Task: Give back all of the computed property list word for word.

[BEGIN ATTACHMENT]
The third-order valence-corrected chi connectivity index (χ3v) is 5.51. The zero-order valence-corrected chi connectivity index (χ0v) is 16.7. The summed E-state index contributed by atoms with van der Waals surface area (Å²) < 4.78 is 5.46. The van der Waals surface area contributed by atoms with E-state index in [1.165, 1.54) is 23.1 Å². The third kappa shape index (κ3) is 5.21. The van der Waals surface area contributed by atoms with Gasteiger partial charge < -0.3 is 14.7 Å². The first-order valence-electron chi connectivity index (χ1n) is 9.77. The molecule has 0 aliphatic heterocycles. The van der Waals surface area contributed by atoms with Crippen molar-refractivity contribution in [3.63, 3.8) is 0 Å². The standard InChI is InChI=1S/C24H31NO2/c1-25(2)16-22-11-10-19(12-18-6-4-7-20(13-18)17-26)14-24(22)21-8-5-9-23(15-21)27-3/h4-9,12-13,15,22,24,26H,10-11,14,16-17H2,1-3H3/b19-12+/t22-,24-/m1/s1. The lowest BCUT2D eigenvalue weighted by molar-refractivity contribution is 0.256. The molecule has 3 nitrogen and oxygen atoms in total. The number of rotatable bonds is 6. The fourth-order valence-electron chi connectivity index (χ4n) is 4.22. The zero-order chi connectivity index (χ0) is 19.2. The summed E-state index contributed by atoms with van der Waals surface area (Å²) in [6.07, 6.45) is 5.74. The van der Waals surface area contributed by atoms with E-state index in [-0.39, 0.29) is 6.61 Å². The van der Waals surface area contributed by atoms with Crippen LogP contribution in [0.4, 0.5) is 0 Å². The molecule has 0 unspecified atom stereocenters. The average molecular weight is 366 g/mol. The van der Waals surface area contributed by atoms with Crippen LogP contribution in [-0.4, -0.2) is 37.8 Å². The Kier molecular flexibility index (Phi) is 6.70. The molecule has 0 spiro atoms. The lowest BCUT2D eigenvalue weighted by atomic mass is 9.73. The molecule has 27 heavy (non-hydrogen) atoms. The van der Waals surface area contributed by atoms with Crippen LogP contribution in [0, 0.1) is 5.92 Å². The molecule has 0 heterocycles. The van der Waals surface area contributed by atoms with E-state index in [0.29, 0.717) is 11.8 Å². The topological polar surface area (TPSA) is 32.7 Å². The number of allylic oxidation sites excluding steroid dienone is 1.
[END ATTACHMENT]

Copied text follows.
The third-order valence-corrected chi connectivity index (χ3v) is 5.51. The zero-order valence-corrected chi connectivity index (χ0v) is 16.7. The summed E-state index contributed by atoms with van der Waals surface area (Å²) < 4.78 is 5.46. The van der Waals surface area contributed by atoms with E-state index in [1.165, 1.54) is 23.1 Å². The third kappa shape index (κ3) is 5.21. The van der Waals surface area contributed by atoms with Gasteiger partial charge < -0.3 is 14.7 Å². The first-order valence-electron chi connectivity index (χ1n) is 9.77. The molecule has 0 aliphatic heterocycles. The van der Waals surface area contributed by atoms with Crippen molar-refractivity contribution in [3.63, 3.8) is 0 Å². The standard InChI is InChI=1S/C24H31NO2/c1-25(2)16-22-11-10-19(12-18-6-4-7-20(13-18)17-26)14-24(22)21-8-5-9-23(15-21)27-3/h4-9,12-13,15,22,24,26H,10-11,14,16-17H2,1-3H3/b19-12+/t22-,24-/m1/s1. The lowest BCUT2D eigenvalue weighted by molar-refractivity contribution is 0.256. The molecule has 3 nitrogen and oxygen atoms in total. The number of rotatable bonds is 6. The fourth-order valence-electron chi connectivity index (χ4n) is 4.22. The zero-order chi connectivity index (χ0) is 19.2. The summed E-state index contributed by atoms with van der Waals surface area (Å²) in [6.07, 6.45) is 5.74. The van der Waals surface area contributed by atoms with E-state index in [-0.39, 0.29) is 6.61 Å². The van der Waals surface area contributed by atoms with Crippen LogP contribution in [0.4, 0.5) is 0 Å². The molecule has 0 unspecified atom stereocenters. The average molecular weight is 366 g/mol. The van der Waals surface area contributed by atoms with Crippen LogP contribution in [-0.4, -0.2) is 37.8 Å². The Kier molecular flexibility index (Phi) is 6.70. The molecule has 0 spiro atoms. The lowest BCUT2D eigenvalue weighted by atomic mass is 9.73. The molecule has 27 heavy (non-hydrogen) atoms. The van der Waals surface area contributed by atoms with Crippen LogP contribution in [0, 0.1) is 5.92 Å². The molecule has 0 heterocycles. The van der Waals surface area contributed by atoms with E-state index in [0.29, 0.717) is 11.8 Å². The topological polar surface area (TPSA) is 32.7 Å². The number of allylic oxidation sites excluding steroid dienone is 1.